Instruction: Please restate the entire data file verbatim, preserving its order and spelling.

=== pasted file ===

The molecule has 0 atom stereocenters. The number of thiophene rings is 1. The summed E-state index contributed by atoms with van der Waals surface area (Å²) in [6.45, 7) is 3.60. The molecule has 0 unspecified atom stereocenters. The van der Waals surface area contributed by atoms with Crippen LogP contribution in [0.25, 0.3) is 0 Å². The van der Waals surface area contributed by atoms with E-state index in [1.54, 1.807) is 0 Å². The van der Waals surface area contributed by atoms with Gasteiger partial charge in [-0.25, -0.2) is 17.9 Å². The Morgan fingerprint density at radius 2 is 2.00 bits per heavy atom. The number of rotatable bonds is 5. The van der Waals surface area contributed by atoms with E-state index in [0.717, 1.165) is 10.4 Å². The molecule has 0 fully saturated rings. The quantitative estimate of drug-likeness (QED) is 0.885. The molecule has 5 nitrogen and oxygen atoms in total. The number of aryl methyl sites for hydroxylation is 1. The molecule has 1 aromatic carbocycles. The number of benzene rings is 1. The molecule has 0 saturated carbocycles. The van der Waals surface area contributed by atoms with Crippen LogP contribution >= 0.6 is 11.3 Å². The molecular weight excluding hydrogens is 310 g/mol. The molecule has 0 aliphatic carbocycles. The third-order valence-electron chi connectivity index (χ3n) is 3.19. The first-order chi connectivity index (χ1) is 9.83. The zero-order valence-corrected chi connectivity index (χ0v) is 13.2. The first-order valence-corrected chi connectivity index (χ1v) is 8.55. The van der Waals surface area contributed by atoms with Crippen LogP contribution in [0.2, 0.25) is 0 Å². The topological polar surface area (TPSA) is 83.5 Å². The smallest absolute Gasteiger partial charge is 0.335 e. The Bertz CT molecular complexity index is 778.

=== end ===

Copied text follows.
The molecule has 0 atom stereocenters. The number of thiophene rings is 1. The summed E-state index contributed by atoms with van der Waals surface area (Å²) in [6.45, 7) is 3.60. The molecule has 0 unspecified atom stereocenters. The van der Waals surface area contributed by atoms with Crippen LogP contribution in [0.25, 0.3) is 0 Å². The van der Waals surface area contributed by atoms with E-state index in [1.54, 1.807) is 0 Å². The van der Waals surface area contributed by atoms with Gasteiger partial charge in [-0.25, -0.2) is 17.9 Å². The Morgan fingerprint density at radius 2 is 2.00 bits per heavy atom. The number of rotatable bonds is 5. The van der Waals surface area contributed by atoms with E-state index in [0.717, 1.165) is 10.4 Å². The molecule has 0 fully saturated rings. The quantitative estimate of drug-likeness (QED) is 0.885. The molecule has 5 nitrogen and oxygen atoms in total. The number of aryl methyl sites for hydroxylation is 1. The molecule has 1 aromatic carbocycles. The number of benzene rings is 1. The molecule has 0 saturated carbocycles. The van der Waals surface area contributed by atoms with Crippen LogP contribution >= 0.6 is 11.3 Å². The molecular weight excluding hydrogens is 310 g/mol. The molecule has 0 aliphatic carbocycles. The third-order valence-electron chi connectivity index (χ3n) is 3.19. The first-order chi connectivity index (χ1) is 9.83. The zero-order valence-corrected chi connectivity index (χ0v) is 13.2. The first-order valence-corrected chi connectivity index (χ1v) is 8.55. The van der Waals surface area contributed by atoms with Crippen LogP contribution in [0.2, 0.25) is 0 Å². The topological polar surface area (TPSA) is 83.5 Å². The smallest absolute Gasteiger partial charge is 0.335 e. The Bertz CT molecular complexity index is 778.